Taiwan should be concerned about China’s democratic development, but should refrain from intervening in a high-profile way, a former secretary-general of the National Security Council said yesterday.
Su Chi (蘇起), who is also a senior adviser to President Ma Ying-jeou (馬英九) and chairman of the Taipei Forum Foundation, said Taiwan should have “sympathetic understanding of” and “low-key respect for” China’s democracy.
If Taiwan were to intervene in a high-profile way, the “effect could be counterproductive,” Su said.
He made the remarks at a forum in Greater Kaohsiung, which attracted prominent academics from Taiwan and China, including Yu Keping (俞可平), deputy director of China’s Central Compilation and Translation Bureau, who is said to be an adviser to Chinese President Hu Jintao (胡錦濤).
Su said there are three forces in China that are pushing for democracy: demands for a better quality of life; the growing number of media and civic groups; and continued appeals from within the Chinese Communist Party (CCP) and the private sector.
Five forces that have restricted China’s promotion of democracy, Su said — hope for stability from the government and the private sectors; authoritarian rule; scant notions of democracy in the private and government sectors; lack of democratic experience and the urban-rural gap.
Su said Taiwan should not view democratic development in China in a “simple-minded” or “wishful thinking” way, adding that as China searches for democracy, there will be twists and turns and even U-turns.
“Taiwan should be more pragmatic about China’s democratization and eliminate unnecessary expectations,” he said.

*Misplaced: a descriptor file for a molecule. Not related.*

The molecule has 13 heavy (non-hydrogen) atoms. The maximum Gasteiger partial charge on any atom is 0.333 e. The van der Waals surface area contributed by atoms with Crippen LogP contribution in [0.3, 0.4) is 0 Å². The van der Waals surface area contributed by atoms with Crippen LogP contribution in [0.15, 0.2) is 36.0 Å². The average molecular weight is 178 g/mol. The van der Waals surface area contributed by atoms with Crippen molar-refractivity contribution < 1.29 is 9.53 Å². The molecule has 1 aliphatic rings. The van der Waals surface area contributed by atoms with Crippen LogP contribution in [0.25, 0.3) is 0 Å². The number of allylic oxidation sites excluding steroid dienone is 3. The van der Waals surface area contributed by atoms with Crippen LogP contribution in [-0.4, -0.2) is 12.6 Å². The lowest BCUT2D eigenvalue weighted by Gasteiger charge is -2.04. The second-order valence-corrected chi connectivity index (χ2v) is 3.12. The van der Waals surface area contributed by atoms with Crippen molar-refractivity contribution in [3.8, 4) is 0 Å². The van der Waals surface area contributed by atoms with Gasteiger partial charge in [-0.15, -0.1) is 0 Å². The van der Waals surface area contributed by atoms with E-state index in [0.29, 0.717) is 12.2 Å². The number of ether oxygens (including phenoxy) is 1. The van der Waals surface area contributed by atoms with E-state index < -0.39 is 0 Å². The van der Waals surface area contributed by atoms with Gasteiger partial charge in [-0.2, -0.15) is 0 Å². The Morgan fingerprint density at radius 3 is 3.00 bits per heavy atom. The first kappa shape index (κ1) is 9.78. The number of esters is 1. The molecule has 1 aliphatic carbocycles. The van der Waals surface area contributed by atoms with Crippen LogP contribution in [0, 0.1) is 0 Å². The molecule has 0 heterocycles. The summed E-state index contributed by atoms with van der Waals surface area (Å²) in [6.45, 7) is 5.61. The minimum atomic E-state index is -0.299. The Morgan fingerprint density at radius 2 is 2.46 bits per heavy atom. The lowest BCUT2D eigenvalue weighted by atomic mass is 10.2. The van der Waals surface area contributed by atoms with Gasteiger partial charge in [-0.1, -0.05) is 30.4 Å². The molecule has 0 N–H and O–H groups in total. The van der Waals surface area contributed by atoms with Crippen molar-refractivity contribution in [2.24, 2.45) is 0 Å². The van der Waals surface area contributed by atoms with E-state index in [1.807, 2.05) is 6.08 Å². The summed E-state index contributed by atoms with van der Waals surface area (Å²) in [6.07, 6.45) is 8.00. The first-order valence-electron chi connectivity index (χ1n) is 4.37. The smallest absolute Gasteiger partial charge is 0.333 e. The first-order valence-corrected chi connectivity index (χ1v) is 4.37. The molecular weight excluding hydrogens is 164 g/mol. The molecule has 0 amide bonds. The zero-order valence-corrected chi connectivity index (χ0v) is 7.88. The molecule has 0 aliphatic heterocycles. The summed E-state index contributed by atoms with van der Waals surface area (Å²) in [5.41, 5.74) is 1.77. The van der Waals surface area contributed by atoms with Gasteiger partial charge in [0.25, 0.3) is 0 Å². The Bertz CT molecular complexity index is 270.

Beijing’s selection of Chinese Vice President Xi Jinping (習近平) — who is seen as the most capable of unifying different forces — as the next-generation leader, shows that China is preparing for political reforms, he said.
Meanwhile, former Mainland Affairs Council deputy minister Chao Chien-min (趙建民) said China “is a 100 percent authoritarian country,” but he also said that democracy is beginning to bud there, citing an anti-corruption protest in the village of Wukan, Guangdong Province, which forced the authorities to give in — a “previously unimaginable” development, he said.
Several Chinese academics spoke of the differences between Chinese and Western democracy, saying that China would definitely move toward democracy and that it has never given up political reforms.
Men Honghua (門洪華) of the Institute of International Strategic Studies at China’s Central Party School, expressed optimism about China’s democratic reforms, saying that democracy was a world trend and that it is inevitable that China would move in this direction.
Past Chinese leaders have stressed the importance of political reforms and China “has never given up political reforms,” Men said.
He Zhe (何哲), an associate research fellow at the Central Compilation and Translation Bureau, said China’s democracy should start within the CCP.
Although there is consensus on political reform, there are differences on how to implement further reforms, he said.
The forum, sponsored by the Taiwan-based Love and Peace Foundation, was held under the theme of “creating a new Chinese civilization.” There was a series of panel discussions on Taiwan’s democracy, China’s democracy and democracy in other countries, followed by a roundtable discussion on the possible paths for China’s democracy through the inspiration of Taiwan’s experience and developments in other countries.